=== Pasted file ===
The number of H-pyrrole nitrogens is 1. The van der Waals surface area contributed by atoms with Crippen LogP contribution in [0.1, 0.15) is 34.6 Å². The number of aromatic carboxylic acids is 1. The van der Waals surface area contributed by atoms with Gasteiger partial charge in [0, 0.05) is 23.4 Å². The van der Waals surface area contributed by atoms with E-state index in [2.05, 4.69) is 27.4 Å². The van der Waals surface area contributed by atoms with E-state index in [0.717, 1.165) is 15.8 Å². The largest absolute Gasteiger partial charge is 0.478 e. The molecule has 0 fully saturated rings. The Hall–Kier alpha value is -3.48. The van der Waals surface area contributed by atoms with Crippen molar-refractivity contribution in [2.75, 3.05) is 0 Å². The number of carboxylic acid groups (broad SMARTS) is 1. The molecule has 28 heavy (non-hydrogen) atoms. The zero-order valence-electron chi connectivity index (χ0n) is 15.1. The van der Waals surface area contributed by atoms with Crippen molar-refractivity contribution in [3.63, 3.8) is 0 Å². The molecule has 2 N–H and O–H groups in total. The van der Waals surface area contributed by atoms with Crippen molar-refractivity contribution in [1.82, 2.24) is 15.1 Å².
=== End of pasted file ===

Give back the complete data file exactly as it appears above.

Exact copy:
The number of H-pyrrole nitrogens is 1. The van der Waals surface area contributed by atoms with Crippen LogP contribution in [0.1, 0.15) is 34.6 Å². The number of aromatic carboxylic acids is 1. The van der Waals surface area contributed by atoms with Gasteiger partial charge in [0, 0.05) is 23.4 Å². The van der Waals surface area contributed by atoms with E-state index in [2.05, 4.69) is 27.4 Å². The van der Waals surface area contributed by atoms with E-state index in [0.717, 1.165) is 15.8 Å². The largest absolute Gasteiger partial charge is 0.478 e. The molecule has 0 fully saturated rings. The Hall–Kier alpha value is -3.48. The van der Waals surface area contributed by atoms with Crippen molar-refractivity contribution in [2.75, 3.05) is 0 Å². The number of carboxylic acid groups (broad SMARTS) is 1. The molecule has 28 heavy (non-hydrogen) atoms. The zero-order valence-electron chi connectivity index (χ0n) is 15.1. The van der Waals surface area contributed by atoms with Crippen molar-refractivity contribution in [3.63, 3.8) is 0 Å². The molecule has 2 N–H and O–H groups in total. The van der Waals surface area contributed by atoms with Crippen molar-refractivity contribution in [1.82, 2.24) is 15.1 Å².